Beyond individual works of space art (many of which can be seen at Novaspace), there is a book that shows a lot of such hypothetical skies: Cycles of Fire, by Bill Hartmann and Ron Miller. Also, there are several SF stories that play beautifully with such questions: for example, Joan Vinge’s terrific Eyes of Amber, in which an intelligent race lives on Titan; most of the time the cloud cover is total, but on rare occasions one catches a momentary glimpse of The Wheel of Change — Saturn.

  9. Christopher Phoenix says:

    I always loved space art- especially the conceptual kind that tries to imagine what life on alien worlds or future spacecraft might look like. I’ll check out Cycles of Fire sometime.

    It’s quite interesting to imagine what effect the sky a species can see has upon their culture. If an intelligent species can’t see through their own atmosphere easily, they might never see the stars- which would have a profound effect on their culture and science. If early humans had never been able to see the stars, their conception of the universe around them would have been drastically changed. Imagine- no astronomy, no crystal spheres or worlds floating in a cosmic ocean on a turtle with sparks of firing rotating above, and so on.

    If there was hardly ever a break in the haze surrounding an intelligent alien species home planet, perhaps they would spend centuries wondering what lay beyond that cloud cover. Once someone invented a flying machine- probably some form of balloon- it would take a brave pilot to finally ascend through the haze and break beyond it to find that there was a sky above the clouds.

    I’ve read that an alien planet near a nebula would see a sky full of ghostly green tendrils- narrow shocked filaments that run all through some nebula. I’d always assumed that the bright streaks that some SF films fill the background behind spacecraft with were totally unrealistic, but it seems that you might see this in some parts of the cosmos. Fact is indeed stranger than fiction…

  10. Caliban says:

    I think even for urban dwellers it’s refreshing to rediscover and enjoy the bits of nature that survive in the corners we grant it. San Diego is spread over several mesas (not as sharp as in New Mexico and Arizona but still similar) and there are hiking trails in the canyons between. Over the past few months we’ve taken to Saturday morning walks. We’ve spotted rabbits, raptors, and even a couple of coyotes who were commuting to their daytime hiding places. It helps of course that San Diego is temperate all year round.

  11. Athena says:

    Several animals and plants adapt well to living in the periphery of urban areas. Coyotes and foxes are perfect examples; so are raptors, who feast on squirrels and pigeons. Coming back home late, I’ve bumped into opossums, racoons, skunks, peregrine falcons. This is Cambridge we’re talking about (though the clean-up of the Charles River has contributed mightily to the comebacks of flora and fauna). I’ve had hummingbirds, chickadees and cardinals come to my flower boxes and a robin built her nest on a beam of my porch. Then there are the persistent legends about mountain lions in the Quabbin Reservoir… (smile)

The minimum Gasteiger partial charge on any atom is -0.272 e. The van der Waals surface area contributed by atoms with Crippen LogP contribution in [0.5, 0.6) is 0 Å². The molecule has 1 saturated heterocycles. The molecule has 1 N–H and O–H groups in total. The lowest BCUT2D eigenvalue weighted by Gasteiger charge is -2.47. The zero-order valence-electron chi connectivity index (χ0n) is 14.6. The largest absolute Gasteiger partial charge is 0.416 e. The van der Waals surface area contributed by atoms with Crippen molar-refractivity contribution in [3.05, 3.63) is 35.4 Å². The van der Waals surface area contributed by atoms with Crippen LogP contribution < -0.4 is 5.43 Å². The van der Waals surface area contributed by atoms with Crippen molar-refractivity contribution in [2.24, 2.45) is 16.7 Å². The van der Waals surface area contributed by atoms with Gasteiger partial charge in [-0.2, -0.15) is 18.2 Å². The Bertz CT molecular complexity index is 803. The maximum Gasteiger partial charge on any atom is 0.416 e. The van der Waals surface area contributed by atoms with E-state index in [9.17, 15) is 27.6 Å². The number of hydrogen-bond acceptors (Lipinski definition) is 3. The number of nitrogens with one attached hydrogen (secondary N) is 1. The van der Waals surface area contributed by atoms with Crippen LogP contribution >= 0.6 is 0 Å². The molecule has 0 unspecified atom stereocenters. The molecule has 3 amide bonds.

12. Christopher Phoenix says:

    I live in Arizona, and I frequently encounter javelina, bobcats, rabbits, hummingbirds, quail, bluejays, doves, snakes, etc. when I go outside. I had to surround my garden patch with a three-foot high metal mesh fence to keep the javelina from decimating the plants. Fluffy coyotes hang around occasionally. Speaking of skunks- I don’t see them, but sometimes they are spraying other animals nonstop around my house.

    It’s kind of nice to have all the animals come to me instead of having to go see the animals- I doubt I’d see more animals on a hike than I see in my backyard.

  13. Walden2 says:

    When I used to live in the Boston area I visited that pond all the time! In some of my last visits there we took our oldest son for walks by carrying him on my back. If I did that now I would be in the hospital. :^)

    Even though the place is human-made, it was always quite refreshing to be there. I bet even Concord resident and legend Henry David Thoreau would have liked it.

    I once saw a snapping turtle eating what was left of a fish on the water’s edge among many other natural sights.

    Thanks for helping to bring back those pleasant memories, Athena.

  14. Athena says:

    I’m glad it brought back memories, Larry! As you say, it’s human-made but critters came to it and brought it to life.

  15. Walden2 says:

    I am also glad to see that the place is still there. I mean I would have been surprised if they did bulldoze it or something like that to make way for some condos, but in this current era one never knows.

    They got rid of the Big Ear radio telescope at Ohio State University in 1998 because the college knew it could make a lot more money off some condos and a golf course over the longest-running SETI program in history (this was the place where the Wow! signal was detected in 1977).

    Even more surprising, the powers-that-be are getting rid of the Women’s Center in Ithaca, NY because the place is not making money to make way for an apartment complex. They are going to put their resources online, but I don’t think that can replace an actual, physical place for women to go to for information and help, even if online is cheaper. The building is about 50 years old and in need of repair, too.

    Plus, what happens to those women who do not have or cannot afford a computer and Internet connection? Yeah, they can go to the local library, if they don’t mind getting a whole half-hour on an antiquated PC after waiting in line for the service. This much I can relate from personal experience.